ECE 65000 - Essential Physics of the Nanoscale MOSFET

Credits: 1

Areas of Specialization(s):

Counts as:

Normally Offered: Each Fall, Spring

Graduate Standing

Requisites by Topic:
This course is intended to be broadly accessible to those with a BS degree in the physical sciences or engineering. No familiarity with electronics or transistors is assumed, but those with such a background will gain an understanding of how nanoscale transistors operate and how they differ from their micrometer scale cousins. An introductory level understanding of basic semiconductor physics will be helpful. (ECE 305 or 606 of equivalent understanding of basic semiconductor physics.) This topic will be briefly reviewed at the beginning of the course, and pointers to web-based lectures that cover background topics will be provided.

Catalog Description:
The transistor, specifically the MOSFET (metal-oxide-semiconductor field-effect transistor) is the key enabler of modern electronics. Progress in transistor scaling has pushed channel lengths to the nanometer regime where traditional approaches to device physics lose validity. This course describes a way of understanding MOSFETs that is much more suitable than traditional approaches when the channel lengths are of nanoscale dimensions. Surprisingly, the final result looks much like the traditional, textbook, MOSFET model, but the parameters in the equations have simple, clear interpretations at the nanoscale. My objective for this course is to provide students with an understanding of the essential physics of nanoscale transistors as well as some of the practical technological considerations and fundamental limits. The goal is to do this in a way that is broadly accessible to students with only a basic knowledge of semiconductor physics and electronic circuits.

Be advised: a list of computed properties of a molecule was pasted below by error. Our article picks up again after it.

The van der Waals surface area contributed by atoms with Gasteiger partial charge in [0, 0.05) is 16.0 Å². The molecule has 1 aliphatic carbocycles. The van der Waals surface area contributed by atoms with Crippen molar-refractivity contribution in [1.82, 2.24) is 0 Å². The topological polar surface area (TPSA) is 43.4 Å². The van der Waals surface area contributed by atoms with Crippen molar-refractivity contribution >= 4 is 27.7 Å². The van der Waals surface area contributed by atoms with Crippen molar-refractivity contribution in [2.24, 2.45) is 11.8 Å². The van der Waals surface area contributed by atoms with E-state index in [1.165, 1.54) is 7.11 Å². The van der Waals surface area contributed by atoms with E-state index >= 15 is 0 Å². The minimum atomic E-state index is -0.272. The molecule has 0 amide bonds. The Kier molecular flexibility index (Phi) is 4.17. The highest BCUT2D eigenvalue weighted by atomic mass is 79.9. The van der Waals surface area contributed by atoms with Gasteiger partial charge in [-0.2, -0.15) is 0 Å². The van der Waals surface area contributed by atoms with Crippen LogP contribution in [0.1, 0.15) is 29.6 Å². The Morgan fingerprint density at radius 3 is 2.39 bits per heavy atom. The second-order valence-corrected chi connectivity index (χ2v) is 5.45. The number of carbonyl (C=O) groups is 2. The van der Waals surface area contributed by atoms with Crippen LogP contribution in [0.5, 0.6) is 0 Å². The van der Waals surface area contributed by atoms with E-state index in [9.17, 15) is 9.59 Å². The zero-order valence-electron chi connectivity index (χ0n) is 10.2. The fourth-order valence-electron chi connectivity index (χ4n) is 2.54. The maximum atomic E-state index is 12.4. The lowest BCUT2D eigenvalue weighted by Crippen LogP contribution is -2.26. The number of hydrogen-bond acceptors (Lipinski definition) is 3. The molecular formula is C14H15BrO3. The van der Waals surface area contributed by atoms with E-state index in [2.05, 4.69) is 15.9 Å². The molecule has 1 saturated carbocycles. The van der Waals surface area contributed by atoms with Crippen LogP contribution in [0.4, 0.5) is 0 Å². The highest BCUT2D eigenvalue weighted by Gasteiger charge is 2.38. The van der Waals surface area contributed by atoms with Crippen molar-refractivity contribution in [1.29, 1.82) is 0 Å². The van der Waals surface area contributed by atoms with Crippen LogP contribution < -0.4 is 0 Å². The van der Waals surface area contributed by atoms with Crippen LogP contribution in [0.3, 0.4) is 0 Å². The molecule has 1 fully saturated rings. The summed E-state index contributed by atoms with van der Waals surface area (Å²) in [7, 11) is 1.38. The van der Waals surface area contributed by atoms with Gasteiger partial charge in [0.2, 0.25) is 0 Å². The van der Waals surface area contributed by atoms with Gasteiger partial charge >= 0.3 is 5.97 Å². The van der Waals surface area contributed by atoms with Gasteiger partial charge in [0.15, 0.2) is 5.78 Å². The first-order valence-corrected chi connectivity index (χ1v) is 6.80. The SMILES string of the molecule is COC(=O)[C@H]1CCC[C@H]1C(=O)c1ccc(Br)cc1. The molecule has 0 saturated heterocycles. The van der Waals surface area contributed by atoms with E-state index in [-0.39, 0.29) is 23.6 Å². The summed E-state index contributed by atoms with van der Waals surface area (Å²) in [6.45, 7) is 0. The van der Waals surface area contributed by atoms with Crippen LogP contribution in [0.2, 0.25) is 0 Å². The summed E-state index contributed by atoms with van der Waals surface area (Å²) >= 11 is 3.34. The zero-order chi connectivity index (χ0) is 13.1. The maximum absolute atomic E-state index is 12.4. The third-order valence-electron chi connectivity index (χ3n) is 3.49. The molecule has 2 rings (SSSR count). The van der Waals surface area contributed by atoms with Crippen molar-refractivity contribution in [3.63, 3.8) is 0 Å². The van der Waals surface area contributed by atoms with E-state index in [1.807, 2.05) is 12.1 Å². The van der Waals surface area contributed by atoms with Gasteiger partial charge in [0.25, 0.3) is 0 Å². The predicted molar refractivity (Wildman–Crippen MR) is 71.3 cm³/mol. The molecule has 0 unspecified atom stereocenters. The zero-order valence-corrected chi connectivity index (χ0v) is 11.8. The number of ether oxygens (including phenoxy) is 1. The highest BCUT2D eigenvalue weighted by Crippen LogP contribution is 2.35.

Supplementary Information:
An extensive set of references is listed on the course web page (books, journal papers, online lectures). See:

Required Text(s): None.

Recommended Text(s):
  1. Nanoelectronic Modeling: From Quantum Mechanics and Atoms to Realistic Devices, Gerhard Klimeck,, 2010.

Lecture Outline:

Lectures Major Topics
1 Lecture 01: Overview
1 Lecture 02: (NEMO) Motivation and Background Fundamental device modeling on the nanometer scale must include effect of open systems, high bias, and an atomistic basis. The non-equilibrium Green Function Formalism (NEGF) can include all these...
1 Lecture 03: - Online Simulation and More This presentation provides a brief overview of the nanoHUB capabilities, compares it to static web page delivery, highlights its technology basis, and provides a vision for future...
1 Lecture 07: Introduction to Bandstructure Engineering I This presentation serves as a reminder about basic quantum mechanical principles without any real math. The presentation reviews critical properties of classical systems that can be described as...
1 Lecture 08: Introduction to Bandstructure Engineering II This presentation provides a brief overview of the concepts of bandstructure engineering and its potential applications to light detectors, light emitters, and electron transport devices. ...